Unions are in Trouble
What percentage of American workers are in Unions today, in 2021? 12%
Yes, I know that Unions have been in trouble for a long time, but I think that the pandemic may push them to the brink. How do I figure?
Yesterday I came across a story at the USA Today that I was very surprised became National News: She Bullied and Insulted Students for Years, Her Florida School Let Her Keep Teaching. The villain in the story? The evil Teacher's Union. As a matter of fact, I've been noticing a lot of backlash against teachers lately.
95% percent of teachers in Ohio are back in the classrooms. But because Cleveland and Akron were two of the last districts to return to in-person learning, there is the perception that teachers didn't work the pandemic. The teachers in the district I work in were back in school, 5 days a week, last September. Because teachers in general were one of the last professions to return to work, I keep hearing the disconcerting narrative that it's time to break up the teacher's unions.
Even my usually mild-mannered partner at Beacon of Speech surprised me this week with this quote: "You know who I'm sick of? The teachers." He went on to explain to me that maybe the teacher's union was too powerful.
Newspapers used to give friendly coverage to unions, but not anymore. Why? Because no one has been more aggressive breaking up unions in the past decade than the news business. Local outlet cleveland.com/The Cleveland Plain Dealer has been using some of the most aggressive union breaking techniques in the nation.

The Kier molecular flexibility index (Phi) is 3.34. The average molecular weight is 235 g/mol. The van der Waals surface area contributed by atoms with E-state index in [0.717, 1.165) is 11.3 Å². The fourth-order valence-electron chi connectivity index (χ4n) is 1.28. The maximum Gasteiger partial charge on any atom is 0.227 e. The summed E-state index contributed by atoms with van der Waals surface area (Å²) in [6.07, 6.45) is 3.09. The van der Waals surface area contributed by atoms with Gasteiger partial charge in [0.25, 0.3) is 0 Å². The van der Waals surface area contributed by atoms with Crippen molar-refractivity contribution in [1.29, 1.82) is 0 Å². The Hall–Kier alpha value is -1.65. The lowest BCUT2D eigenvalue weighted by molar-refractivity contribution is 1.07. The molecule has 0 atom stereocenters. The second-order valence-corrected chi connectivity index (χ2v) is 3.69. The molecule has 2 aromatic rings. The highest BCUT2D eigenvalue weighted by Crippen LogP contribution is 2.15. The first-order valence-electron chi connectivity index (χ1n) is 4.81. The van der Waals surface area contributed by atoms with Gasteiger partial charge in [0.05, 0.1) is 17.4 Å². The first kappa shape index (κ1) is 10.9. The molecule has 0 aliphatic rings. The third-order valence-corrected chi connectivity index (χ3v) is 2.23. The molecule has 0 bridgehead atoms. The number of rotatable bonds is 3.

I know I've written about it in the past, so I will only give an abridged version here, but Iron Mountain used aggressive union busting techniques in the Cleveland area around the year 2005. Currently, they only have a fraction of the employees that they did 15 years ago. If Iron Mountain had failed and the Union moved into Ohio back in 2015, those branches would be closed today.
When your business model is shrinking, unions are a hassle because the employees want to preserve their jobs. The easiest way to preserve corporate profits is to eliminate workers.
But what about when you're the largest company in the free world? Jeff Bezos has thwarted every attempt his employees have made to unionize, just like Sam Walton did a generation ago at WalMart. Every time WalMart employees even thought about unionizing, employees found themselves as former-WalMart employees. Bernie Sanders has repeatedly asked Mr. Bezos himself to testify in the Amazon union battle. So far Bezos has declined the invitation.
So the biggest corporations of today have successfully circumvented the Union Model by using the Union Busting Playbook. Companies like Amazon and WalMart don't even care about getting caught or paying fines.
Public industries with unions, which are static in employment, like teachers and policemen, are increasingly painted in a negative light for defending their worst members. When Darren Chauvin is put on trial next month, the policeman's union is going to be put under a microscope in their dealings with Chauvin.
And historic American manufacturing jobs are going by the wayside, shutting down traditional union strongholds while replacing high paying industrial jobs with lower earning service industry jobs.
What unions need to do is sell themselves to the public that they can raise their members' standard of living, while selling themselves to corporate heads that they are willing to install mechanisms to eject "bad" workers.
I'm not sure unions are prepared, or able, to do that in order to survive..